58
Below Ground

The number of floors below ground should include all major floors located below the ground floor level.

3
Height 241.4 m / 792 ft
Floors 58
Official Name
The current legal building name.

Woolworth Building

Other Names
Other names the building has commonly been known as, including former names, common informal names, local names, etc.

2 Park Place, Cathedral of Commerce

Type
CTBUH collects data on two major types of tall structures: 'Buildings' and 'Telecommunications / Observation Towers.' A 'Building' is a structure where at least 50% of the height is occupied by usable floor area. A 'Telecommunications / Observation Tower' is a structure where less than 50% of the structure's height is occupied by usable floor area. Only 'Buildings' are eligible for the CTBUH 'Tallest Buildings' lists.

Building

Status
Completed
Architecturally Topped Out
Structurally Topped Out
Under Construction
Proposed
On Hold
Never Completed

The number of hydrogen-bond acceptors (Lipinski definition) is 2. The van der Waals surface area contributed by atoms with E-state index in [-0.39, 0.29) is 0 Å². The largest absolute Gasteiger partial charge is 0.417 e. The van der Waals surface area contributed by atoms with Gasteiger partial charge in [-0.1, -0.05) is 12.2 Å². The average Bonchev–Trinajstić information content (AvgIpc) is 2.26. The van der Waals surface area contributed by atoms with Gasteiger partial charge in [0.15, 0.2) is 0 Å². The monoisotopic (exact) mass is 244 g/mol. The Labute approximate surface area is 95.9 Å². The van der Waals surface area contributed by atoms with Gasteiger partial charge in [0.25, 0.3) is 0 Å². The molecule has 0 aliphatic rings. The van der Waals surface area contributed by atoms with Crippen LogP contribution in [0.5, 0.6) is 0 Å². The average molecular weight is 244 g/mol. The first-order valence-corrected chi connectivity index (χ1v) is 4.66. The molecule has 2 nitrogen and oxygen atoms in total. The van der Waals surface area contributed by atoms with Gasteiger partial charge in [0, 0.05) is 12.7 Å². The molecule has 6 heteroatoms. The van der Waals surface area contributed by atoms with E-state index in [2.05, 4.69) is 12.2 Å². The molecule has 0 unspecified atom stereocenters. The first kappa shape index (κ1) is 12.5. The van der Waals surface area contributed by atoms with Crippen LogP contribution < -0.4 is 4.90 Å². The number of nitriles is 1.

Vision
Competition Entry
Canceled
Proposed Renovation
Under Renovation
Renovated
Under Demolition
Demolished

Completed

Completion

1913

Country
The CTBUH follows the United Nations's definition of Country, and thus uses the lists and codes established by that organization.

United States

City
The CTBUH follows the United Nations's definition of City, and thus uses the lists and codes established by that organization.

New York City

Address

233 Broadway

Current Function
A single-function tall building is defined as one where 85% or more of its usable floor area is dedicated to a single usage. Thus a building with 90% office floor area would be said to be an "office" building, irrespective of other minor functions it may also contain.